By Ben Velderman

LANSING, Mich. – Michigan’s new Right to Work law won’t take effect until late March, but Michigan Education Association leaders are already scheming of ways to keep educators trapped in their union.

sueyouAccording to a recently published memo from MEA President Stephen Cook, the union plans to “use any legal means at our disposal to collect” dues money from teachers who try to leave the union outside of the union’s strict August dropout window.

“The membership application signed by every member indicates that if they wish to resign their membership, they must do so in August – and only August. We are sticking to that,” Cook writes. “Members who indicate they wish to resign membership in March, or whenever, will be told they can only do so in August.”

Cook’s sue-happy strategy strikes many as very harsh, and it reveals how desperate the union is to get every last dues dollar it can from Michigan teachers.

Suppose, for example, there’s a politically conservative educator who wants to quit the MEA once his current teachers’ union contract with the school district expires in June.

Under the state’s Right to Work law – which takes effect on March 27 – he is no longer legally obligated to stay with the union once that contract expires, and the union is no longer legally allowed to automatically deduct dues from his paychecks.

Starting in June, this teacher should be completely free of union chains, right?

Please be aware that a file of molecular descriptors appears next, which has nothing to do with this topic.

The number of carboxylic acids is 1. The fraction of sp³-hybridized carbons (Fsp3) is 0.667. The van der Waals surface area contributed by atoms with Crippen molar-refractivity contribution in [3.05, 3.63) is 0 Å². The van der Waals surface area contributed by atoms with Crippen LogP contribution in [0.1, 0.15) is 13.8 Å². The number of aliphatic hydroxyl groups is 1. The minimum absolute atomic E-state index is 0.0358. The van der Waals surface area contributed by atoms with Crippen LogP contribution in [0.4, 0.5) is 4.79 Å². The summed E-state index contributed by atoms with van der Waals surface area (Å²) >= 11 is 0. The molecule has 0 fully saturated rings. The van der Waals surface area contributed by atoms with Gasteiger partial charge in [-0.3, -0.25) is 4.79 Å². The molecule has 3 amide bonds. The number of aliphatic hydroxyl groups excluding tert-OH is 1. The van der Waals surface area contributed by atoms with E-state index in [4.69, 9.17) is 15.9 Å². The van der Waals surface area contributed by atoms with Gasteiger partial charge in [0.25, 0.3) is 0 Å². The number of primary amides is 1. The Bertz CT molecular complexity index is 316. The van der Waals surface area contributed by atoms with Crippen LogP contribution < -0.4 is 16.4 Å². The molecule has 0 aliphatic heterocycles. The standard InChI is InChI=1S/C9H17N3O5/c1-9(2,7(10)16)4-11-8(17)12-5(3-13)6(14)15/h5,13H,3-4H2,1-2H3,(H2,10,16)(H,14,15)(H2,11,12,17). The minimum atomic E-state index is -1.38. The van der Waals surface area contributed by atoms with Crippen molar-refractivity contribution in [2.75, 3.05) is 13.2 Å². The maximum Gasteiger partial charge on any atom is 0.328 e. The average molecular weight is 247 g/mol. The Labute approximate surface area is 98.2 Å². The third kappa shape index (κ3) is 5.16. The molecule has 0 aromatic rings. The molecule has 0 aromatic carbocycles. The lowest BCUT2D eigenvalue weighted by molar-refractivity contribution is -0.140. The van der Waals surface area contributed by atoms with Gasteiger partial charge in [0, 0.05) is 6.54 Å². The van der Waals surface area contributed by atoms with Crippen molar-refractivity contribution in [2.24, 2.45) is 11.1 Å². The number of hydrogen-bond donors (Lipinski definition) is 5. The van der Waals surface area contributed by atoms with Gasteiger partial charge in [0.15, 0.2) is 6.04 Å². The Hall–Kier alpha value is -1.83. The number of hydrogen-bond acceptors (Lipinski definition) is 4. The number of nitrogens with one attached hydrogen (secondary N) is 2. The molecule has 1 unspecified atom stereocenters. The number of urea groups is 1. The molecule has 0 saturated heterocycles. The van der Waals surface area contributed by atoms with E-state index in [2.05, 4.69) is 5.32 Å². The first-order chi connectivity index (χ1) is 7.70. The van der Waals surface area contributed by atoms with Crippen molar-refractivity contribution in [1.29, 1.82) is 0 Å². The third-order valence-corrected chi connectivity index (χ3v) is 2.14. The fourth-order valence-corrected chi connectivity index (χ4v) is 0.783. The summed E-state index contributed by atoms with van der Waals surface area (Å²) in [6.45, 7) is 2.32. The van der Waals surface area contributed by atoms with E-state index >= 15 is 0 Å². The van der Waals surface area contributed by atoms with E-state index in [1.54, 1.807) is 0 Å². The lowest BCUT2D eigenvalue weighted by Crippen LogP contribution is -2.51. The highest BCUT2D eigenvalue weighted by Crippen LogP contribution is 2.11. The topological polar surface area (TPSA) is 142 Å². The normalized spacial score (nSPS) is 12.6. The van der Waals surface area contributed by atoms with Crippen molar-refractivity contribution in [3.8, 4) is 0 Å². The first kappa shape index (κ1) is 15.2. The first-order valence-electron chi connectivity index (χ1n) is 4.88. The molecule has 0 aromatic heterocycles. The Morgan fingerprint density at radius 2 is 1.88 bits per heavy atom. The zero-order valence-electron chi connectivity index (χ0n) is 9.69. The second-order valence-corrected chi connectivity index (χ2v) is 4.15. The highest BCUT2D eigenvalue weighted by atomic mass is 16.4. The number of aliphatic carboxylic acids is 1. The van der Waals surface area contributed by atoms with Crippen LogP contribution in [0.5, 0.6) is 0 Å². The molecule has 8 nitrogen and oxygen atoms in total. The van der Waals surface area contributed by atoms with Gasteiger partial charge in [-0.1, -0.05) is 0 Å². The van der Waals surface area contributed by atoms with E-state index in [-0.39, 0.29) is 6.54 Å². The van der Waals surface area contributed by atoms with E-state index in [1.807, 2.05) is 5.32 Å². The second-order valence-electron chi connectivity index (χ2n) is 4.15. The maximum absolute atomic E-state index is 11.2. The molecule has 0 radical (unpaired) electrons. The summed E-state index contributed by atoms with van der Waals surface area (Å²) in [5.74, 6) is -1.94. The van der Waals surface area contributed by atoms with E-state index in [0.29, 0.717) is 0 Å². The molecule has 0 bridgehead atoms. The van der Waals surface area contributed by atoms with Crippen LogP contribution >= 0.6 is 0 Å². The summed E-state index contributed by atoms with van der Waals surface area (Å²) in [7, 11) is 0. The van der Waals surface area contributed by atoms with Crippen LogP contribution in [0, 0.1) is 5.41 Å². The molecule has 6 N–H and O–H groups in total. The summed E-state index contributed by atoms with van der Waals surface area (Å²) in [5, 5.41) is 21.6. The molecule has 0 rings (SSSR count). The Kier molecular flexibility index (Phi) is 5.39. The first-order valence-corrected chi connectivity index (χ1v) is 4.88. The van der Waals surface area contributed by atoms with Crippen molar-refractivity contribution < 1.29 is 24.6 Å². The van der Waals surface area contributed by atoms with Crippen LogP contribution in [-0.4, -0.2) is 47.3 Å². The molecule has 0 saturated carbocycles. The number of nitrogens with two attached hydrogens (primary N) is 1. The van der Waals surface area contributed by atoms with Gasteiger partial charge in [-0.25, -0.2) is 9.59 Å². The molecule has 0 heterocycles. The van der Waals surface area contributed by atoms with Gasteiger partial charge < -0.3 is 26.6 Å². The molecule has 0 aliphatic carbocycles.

Not according to Cook. He makes it clear in his memo that any such teacher will be expected to pay two months’ worth of dues (in June and July) before he is allowed to quit in August.

And if that teacher should happen to forget to resign the union in August? The MEA says he would be legally obligated to keep paying union dues for another school year, until the next August drop window.

Cook makes it very clear that the union will sue any teacher who thinks he can drop his membership by simply refusing to send dues payments to the union headquarters.

“We will use any legal means at our disposal to collect the dues owed under signed membership forms from any members who withhold dues prior to terminating their membership in August for the following year,” Cook writes. “Same goes for any current fee payers who choose not to pay their service fee.”

It will be up to the courts to sort out how much legal weight  a signed union membership form has in relation to the state’s Right to Work law. The union seems to be holding a losing hand, but anything is possible should the case wind up in the hands of an activist judge.

Mike Van Beek, director of education policy at the Mackinac Center, thinks the MEA’s threat of brass knuckle tactics is very revealing.

“The level to which the MEA appears to be willing to go after its own members – the same ones whose interest they claim to represent – is amazing,” says Van Beek, according to the Washington Free Beacon. “When it comes to their revenue, we know where their priorities stand.”

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